Cabinet agrees to keep schools closed for January in ‘most challenging phase of all’
Cabinet has agreed on a number of other lockdown measures, including to keep schools closed but allow Leaving Cert students to attend three days a week and complete non-essential construction projects. The new measures will be in effect until “at least the end of January,” said Taoiseach Micheál Martin.
Tánaiste Leo Varadkar suggested that some restrictions could remain after February 1. “If I ran a business now I would think that I would probably be closed until the end of March,” he said.
Mr Martin said the regulations would be reviewed in late January but warned: “The situation is getting worse … we won’t be out of the woods by the end of January.”
The main measures are:
– Schools are closed, with the exception of graduation certificates and special education
– Childcare only for important employees and vulnerable children
– Non-essential construction closed
– Clicking and picking up in non-essential retail stores no longer allowed
– The ban on travelers from the UK and South Africa has been lifted, but a PCR test is required
– PUP and other pandemic payments are set to continue through March
We have to “dig deep within ourselves and face the coming month with steely determination and determination,” said Martin after the cabinet meeting.
“We have faced all the challenges we have faced. Perhaps we are now entering the most challenging phase of all,” he said.
“The personal choices we make … directly affect how many people get sick and how many people die.”
“We are in a battle against deadly and ever-changing viruses,” he said.
“If you are not involved in very important work, you have no reason not to be home,” he said.
The ministers agreed that all Leaving Cert students will be allowed to go to school three days a week from next week.
Schools are closed to other children when they learn to move online. However, the cabinet agreed to keep special schools and special classes in mainstream schools open for an estimated 15,000 students.
“While all science and health shows that they remain safe environments. The spread of the virus has reached a point where we need to stop as much mobility as possible,” Martin said.
The Cabinet agreed to allow essential workers to bubble with another household to provide childcare if they do not have an existing regime, as discussed in the Cabinet.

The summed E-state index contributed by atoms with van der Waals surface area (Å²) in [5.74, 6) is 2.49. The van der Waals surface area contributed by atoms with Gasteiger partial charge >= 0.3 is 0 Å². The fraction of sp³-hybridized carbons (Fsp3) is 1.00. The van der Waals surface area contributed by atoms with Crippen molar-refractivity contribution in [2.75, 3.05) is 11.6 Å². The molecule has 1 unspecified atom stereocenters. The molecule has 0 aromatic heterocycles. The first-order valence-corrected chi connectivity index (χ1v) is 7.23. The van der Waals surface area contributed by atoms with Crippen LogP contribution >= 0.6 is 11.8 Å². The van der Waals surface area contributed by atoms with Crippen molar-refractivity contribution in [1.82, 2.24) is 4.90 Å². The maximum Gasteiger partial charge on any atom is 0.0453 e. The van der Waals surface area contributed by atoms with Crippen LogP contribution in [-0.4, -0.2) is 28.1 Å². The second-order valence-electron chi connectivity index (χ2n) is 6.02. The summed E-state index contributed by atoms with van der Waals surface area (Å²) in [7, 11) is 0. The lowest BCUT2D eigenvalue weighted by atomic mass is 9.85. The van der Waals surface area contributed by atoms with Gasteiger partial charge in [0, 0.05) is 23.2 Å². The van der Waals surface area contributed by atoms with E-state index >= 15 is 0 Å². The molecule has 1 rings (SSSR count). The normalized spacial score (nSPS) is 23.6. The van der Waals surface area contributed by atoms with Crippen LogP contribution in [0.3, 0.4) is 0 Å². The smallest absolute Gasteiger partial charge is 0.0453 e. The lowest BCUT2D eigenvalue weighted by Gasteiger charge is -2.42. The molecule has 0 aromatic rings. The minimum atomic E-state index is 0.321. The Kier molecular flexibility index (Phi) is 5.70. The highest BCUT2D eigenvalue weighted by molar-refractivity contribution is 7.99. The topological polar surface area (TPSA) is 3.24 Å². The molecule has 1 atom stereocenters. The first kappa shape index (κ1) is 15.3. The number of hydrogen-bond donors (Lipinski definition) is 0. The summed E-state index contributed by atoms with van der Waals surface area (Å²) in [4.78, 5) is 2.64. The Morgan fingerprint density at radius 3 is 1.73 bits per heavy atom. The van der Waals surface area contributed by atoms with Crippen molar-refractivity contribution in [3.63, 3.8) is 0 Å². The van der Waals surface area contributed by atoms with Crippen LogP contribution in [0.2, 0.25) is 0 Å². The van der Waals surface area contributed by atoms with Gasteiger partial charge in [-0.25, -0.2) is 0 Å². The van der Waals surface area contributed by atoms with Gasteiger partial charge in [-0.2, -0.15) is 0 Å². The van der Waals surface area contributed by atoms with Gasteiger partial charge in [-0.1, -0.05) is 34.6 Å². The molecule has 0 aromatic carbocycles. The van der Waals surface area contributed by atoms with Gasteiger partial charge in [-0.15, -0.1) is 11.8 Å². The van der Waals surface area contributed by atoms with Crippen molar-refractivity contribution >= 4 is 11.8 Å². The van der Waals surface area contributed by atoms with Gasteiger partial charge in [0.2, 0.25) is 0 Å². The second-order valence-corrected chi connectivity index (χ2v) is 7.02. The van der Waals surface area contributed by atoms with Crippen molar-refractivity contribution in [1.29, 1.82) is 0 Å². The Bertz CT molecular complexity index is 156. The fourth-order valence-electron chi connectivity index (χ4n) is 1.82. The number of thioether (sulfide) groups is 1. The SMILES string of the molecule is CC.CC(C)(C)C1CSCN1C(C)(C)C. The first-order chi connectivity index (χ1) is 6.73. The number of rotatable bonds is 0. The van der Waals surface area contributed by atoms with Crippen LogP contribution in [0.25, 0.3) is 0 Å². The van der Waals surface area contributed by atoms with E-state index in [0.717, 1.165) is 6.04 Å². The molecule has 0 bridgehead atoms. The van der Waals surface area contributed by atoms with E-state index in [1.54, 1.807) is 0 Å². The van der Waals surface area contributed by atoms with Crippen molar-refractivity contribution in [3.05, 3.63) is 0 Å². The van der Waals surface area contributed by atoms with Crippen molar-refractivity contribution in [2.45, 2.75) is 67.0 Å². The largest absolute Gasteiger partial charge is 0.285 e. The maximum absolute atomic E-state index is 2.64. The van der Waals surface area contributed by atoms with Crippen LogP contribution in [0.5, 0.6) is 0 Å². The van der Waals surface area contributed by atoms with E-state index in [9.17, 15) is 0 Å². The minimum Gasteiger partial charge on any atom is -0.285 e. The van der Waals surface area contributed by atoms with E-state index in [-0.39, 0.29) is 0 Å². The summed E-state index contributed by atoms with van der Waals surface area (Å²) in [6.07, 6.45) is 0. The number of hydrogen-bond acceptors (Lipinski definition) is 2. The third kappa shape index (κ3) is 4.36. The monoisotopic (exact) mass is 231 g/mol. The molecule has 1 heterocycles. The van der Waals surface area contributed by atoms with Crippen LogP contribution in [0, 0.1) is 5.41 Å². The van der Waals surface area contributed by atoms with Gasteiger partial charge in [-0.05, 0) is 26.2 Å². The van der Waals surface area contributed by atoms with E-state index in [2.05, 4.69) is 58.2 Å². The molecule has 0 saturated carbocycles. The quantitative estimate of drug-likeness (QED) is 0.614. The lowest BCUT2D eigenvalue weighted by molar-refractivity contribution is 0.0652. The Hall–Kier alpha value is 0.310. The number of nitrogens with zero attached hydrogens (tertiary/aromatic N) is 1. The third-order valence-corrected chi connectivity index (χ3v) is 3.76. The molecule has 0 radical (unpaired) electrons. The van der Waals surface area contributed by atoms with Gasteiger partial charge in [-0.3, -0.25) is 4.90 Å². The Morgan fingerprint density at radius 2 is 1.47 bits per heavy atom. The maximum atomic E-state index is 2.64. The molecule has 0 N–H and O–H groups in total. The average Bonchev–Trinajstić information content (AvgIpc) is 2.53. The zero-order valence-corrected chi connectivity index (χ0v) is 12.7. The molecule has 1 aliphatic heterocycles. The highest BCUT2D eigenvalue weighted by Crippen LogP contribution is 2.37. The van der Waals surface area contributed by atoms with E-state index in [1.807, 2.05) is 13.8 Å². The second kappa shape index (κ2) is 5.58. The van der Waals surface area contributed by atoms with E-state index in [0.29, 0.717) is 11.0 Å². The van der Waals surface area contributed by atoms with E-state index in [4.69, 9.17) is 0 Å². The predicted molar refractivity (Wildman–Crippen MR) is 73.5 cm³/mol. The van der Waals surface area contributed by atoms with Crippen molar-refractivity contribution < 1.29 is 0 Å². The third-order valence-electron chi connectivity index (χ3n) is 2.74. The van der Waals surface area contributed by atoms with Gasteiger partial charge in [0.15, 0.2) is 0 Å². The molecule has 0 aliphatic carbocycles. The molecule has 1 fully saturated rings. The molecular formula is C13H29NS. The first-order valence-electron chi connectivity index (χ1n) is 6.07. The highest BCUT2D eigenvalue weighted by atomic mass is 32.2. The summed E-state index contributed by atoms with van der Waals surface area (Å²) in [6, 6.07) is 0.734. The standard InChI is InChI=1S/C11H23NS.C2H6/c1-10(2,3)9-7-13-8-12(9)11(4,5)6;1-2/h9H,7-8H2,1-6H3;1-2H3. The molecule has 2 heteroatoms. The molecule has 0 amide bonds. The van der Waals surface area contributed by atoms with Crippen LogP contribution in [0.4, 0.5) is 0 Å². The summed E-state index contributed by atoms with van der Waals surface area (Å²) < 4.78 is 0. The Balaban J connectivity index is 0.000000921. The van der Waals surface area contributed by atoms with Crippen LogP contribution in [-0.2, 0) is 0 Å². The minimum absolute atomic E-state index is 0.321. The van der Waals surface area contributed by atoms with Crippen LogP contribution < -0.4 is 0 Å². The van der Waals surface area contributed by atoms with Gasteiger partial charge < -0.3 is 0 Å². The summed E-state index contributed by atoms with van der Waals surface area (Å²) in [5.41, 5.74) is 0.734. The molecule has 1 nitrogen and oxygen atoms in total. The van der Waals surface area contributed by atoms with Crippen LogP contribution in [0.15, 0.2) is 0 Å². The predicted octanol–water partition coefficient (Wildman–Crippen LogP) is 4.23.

Childcare services, including regulated child minders and other childcare interventions, may continue to provide services, but only for vulnerable children and children of essential workers.
The cabinet agreed that the non-essential construction work must be completed by 6 p.m. on Friday. However, there are still plans to allow which sources are described as the “very limited” subset of construction activity.
Work on social housing that is almost complete is allowed, but only if it meets the established criteria. Large infrastructure projects, including the National Children’s Hospital and large school construction projects, continue, and emergency maintenance or repair by plumbers, electricians and gas workers continues.
The cabinet also agreed that a travel ban from the UK and South Africa will be lifted next Saturday. However, passengers must present a negative PCR test for the past 72 hours and isolate on arrival for 14 days. This requirement is then extended to all arriving passengers.
Transportation Secretary Eamon Ryan said failure to produce a negative test could result in a fine of up to 2,500 or six months in prison.
He said the cabinet had tentatively agreed to apply these restrictions to other Red List countries. He said this will be very difficult for the travel industry and for people who may have travel plans
The Cabinet also agreed that click-and-collect services for non-essential retail stores will no longer be allowed with immediate effect, which will be a major blow to the sector. Click and Deliver is still allowed.
The meeting took place against the backdrop of a significant increase in the number of cases, with hospitals in general and intensive care units coming under pressure. Another 5,325 confirmed cases of Covid-19 and 17 deaths were reported on Tuesday, and the number of people hospitalized for the disease hit a new high of 921 on Wednesday.
Mr. Martin urged people to remember Mariter Tarugo, a native of the Philippines who worked for a health care assistant at St. Vincent’s Hospital and who died with Covid-19 on Christmas Eve.
Tánaiste Leo Vardkar said: “This is bad, it is getting worse and we are only beginning to see the effects on our hospitals.”
“We are facing a really dark January. A third wave that could be a lot worse than the first … Hosps and intensive care units that weren’t overwhelmed in the first wave are at serious risk this month. “
He said various systems including pandemic unemployment payment will be put in place.
They worked with the banks to ensure payment disruptions for mortgage holders and borrowers
“January is the month we all stay,” he said.
Culture Minister Catherine Martin’s officials have teamed up with RTÉ, TG4 and the Ministry of Education to immediately resume learning from home programs.
However, the school schedule is likely to face resistance from some unions. Andy Pike, education director at Forsa, which represents most of the special needs assistants, said reopening special schools and classes, as usual, “presents challenges that simply cannot be tackled”.